The Tilden House has been thoroughly explored over the last several years. In order to prepare for the preservation, several walls were opened to gauge the extent of work needed to re-work the structure. Along the way there have been some wonderful surprises. Early on in the exploration of the house, inside a small closet - and hidden from view we found that someone had written in chalk the date 5 July 1791. Whose hand scrawled the date, and the significance is yet unknown, but as in all mysteries it's nice to wonder about this newly discovered moment in the house's history.
There are other new discoveries that reinforced older theories about the house. The windows are one example. In an effort to decide what kind of window to install as part of this project, we needed an accurate count and style. There is only one window that exists that can be considered "old." And, we have four partial windows - mostly frames and not the sashes that date to the late 18th to mid 19th century. In opening and rebuilding the walls of the structure we found several instances of rising braces. Rising and falling braces are classic timber frame elements of a joint that fortifies the frame by resisting movement in a certain direction. The braces attach to the corner posts, and when evidence is found, we can tell that they would have joined the upper plate in a certain place, thus there would not have been a window cut through the brace. In at least four cases, we are eliminating modern window openings in order to give the house a chance to be interpreted more accurately to its 18th and early 19th century heritage.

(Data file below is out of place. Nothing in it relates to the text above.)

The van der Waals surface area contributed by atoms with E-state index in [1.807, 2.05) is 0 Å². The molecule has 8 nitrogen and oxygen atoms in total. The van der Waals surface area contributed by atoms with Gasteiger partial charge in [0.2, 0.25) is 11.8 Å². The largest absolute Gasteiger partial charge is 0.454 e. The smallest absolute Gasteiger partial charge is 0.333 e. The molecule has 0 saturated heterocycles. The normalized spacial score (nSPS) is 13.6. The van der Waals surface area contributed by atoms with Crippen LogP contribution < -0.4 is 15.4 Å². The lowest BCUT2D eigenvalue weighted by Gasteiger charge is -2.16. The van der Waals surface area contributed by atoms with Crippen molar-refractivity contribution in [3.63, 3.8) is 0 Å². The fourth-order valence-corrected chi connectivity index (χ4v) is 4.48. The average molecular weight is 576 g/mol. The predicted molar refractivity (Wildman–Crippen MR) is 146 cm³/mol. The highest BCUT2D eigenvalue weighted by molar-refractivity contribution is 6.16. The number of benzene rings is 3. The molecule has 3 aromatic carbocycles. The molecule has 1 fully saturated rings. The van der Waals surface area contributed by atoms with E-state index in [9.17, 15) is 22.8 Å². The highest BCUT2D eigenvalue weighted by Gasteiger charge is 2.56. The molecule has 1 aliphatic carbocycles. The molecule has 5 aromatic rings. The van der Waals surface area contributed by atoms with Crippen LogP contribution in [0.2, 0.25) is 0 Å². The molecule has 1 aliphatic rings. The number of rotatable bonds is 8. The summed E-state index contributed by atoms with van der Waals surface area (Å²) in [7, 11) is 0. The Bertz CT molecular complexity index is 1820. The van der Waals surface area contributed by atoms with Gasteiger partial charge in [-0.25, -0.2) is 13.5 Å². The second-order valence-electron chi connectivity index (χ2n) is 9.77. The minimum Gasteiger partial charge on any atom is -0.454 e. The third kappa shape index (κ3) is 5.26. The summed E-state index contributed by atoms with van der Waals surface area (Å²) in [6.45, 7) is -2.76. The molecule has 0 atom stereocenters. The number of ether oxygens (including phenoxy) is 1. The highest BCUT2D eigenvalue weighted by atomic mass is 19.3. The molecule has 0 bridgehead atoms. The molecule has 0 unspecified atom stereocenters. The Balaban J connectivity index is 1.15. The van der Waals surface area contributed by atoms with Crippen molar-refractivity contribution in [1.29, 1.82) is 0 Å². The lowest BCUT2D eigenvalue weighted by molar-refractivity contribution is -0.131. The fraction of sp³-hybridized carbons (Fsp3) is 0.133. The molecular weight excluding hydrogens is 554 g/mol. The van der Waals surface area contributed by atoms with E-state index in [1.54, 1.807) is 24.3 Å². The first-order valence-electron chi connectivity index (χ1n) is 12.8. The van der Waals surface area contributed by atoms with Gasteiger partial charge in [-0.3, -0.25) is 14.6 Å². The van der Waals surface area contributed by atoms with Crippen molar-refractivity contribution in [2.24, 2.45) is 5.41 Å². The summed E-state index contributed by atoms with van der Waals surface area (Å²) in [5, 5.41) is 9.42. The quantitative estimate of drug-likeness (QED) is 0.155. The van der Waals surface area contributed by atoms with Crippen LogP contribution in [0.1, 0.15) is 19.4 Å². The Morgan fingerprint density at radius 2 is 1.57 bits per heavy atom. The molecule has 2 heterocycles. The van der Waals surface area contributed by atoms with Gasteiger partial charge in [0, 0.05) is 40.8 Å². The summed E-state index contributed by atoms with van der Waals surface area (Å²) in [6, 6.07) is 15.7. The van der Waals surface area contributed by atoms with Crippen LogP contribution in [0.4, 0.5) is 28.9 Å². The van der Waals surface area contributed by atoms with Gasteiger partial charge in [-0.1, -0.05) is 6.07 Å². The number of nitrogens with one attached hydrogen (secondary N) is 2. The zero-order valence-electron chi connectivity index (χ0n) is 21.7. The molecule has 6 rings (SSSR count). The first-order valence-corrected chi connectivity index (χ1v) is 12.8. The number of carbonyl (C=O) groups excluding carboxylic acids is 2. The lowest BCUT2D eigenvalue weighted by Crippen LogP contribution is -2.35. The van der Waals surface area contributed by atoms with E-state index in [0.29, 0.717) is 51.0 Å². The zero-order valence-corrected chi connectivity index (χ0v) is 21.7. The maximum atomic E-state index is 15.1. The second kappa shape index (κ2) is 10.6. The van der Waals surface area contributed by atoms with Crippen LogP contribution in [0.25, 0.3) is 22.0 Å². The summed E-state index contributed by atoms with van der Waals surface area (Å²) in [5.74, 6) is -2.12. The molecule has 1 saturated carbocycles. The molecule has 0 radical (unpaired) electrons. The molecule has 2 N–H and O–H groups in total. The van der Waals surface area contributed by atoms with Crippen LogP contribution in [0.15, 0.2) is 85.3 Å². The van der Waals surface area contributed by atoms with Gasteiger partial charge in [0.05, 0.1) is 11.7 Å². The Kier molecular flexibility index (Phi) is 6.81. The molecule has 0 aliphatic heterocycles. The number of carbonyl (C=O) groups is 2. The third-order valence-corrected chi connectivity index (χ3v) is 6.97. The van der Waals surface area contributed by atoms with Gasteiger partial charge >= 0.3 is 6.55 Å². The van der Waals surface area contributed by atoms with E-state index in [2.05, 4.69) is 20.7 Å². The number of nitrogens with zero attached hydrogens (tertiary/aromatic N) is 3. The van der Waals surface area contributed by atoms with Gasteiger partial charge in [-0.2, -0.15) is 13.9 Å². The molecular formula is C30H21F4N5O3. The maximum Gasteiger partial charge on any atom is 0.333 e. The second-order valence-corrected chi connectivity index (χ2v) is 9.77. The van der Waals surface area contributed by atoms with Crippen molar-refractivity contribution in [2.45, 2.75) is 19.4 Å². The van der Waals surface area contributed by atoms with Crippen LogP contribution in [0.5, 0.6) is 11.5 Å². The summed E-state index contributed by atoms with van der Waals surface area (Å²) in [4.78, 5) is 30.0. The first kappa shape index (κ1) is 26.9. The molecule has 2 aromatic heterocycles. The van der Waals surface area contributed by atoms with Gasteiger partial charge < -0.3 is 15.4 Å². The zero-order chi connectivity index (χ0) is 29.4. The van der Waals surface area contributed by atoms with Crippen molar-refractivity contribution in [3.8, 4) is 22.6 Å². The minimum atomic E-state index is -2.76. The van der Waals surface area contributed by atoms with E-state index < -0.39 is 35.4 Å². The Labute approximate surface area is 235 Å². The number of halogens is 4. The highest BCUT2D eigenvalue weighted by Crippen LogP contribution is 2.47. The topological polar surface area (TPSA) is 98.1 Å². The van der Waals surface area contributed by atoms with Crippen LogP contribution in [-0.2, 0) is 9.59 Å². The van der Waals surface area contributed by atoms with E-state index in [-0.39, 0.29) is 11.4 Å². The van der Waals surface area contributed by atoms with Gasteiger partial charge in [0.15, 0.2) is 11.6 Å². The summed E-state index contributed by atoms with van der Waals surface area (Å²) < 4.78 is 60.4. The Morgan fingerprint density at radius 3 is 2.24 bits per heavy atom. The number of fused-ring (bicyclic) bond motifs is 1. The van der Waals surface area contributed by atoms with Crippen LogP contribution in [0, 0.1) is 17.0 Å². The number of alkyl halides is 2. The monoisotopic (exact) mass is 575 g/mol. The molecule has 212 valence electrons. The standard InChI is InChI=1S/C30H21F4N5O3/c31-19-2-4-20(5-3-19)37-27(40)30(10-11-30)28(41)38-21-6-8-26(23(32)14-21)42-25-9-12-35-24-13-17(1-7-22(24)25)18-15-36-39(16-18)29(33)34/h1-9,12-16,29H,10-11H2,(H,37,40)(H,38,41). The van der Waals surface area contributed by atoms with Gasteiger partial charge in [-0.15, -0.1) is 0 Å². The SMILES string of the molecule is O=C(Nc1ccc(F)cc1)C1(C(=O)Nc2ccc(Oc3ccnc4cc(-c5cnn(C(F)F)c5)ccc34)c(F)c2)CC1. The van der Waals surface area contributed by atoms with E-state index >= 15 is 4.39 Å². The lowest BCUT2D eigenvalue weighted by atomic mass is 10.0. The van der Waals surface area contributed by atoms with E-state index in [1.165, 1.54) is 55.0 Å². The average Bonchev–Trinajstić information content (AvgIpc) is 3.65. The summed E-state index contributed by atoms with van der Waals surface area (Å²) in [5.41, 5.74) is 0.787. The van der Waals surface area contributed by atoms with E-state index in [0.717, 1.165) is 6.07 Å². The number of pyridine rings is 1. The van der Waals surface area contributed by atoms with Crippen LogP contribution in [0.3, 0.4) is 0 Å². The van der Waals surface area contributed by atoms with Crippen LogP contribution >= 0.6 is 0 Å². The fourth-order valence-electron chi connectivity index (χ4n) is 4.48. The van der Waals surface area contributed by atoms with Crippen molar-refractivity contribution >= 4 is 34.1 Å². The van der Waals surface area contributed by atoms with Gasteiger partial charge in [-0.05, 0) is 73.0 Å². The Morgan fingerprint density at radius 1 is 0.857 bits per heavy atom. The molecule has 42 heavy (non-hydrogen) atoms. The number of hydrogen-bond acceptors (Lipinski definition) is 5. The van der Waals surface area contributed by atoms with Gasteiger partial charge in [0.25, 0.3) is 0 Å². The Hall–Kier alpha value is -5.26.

But, perhaps the most charming discovery was that of the clay marbles. When the team was removing the ceiling on the first floor of the parlor. As the plaster ceiling was removed, little clay marbles began raining down to the floor. What was most perplexing was the fact that they were all found within a single sets of floor joists. Upon closer examination we found a small hall in the second floor bedroom floorboards. Mystery solved, a small child sat in that bedroom shooting marbles across the floor - aiming for a quarter-sized hole - thus dropping the marbles out of sight for decades.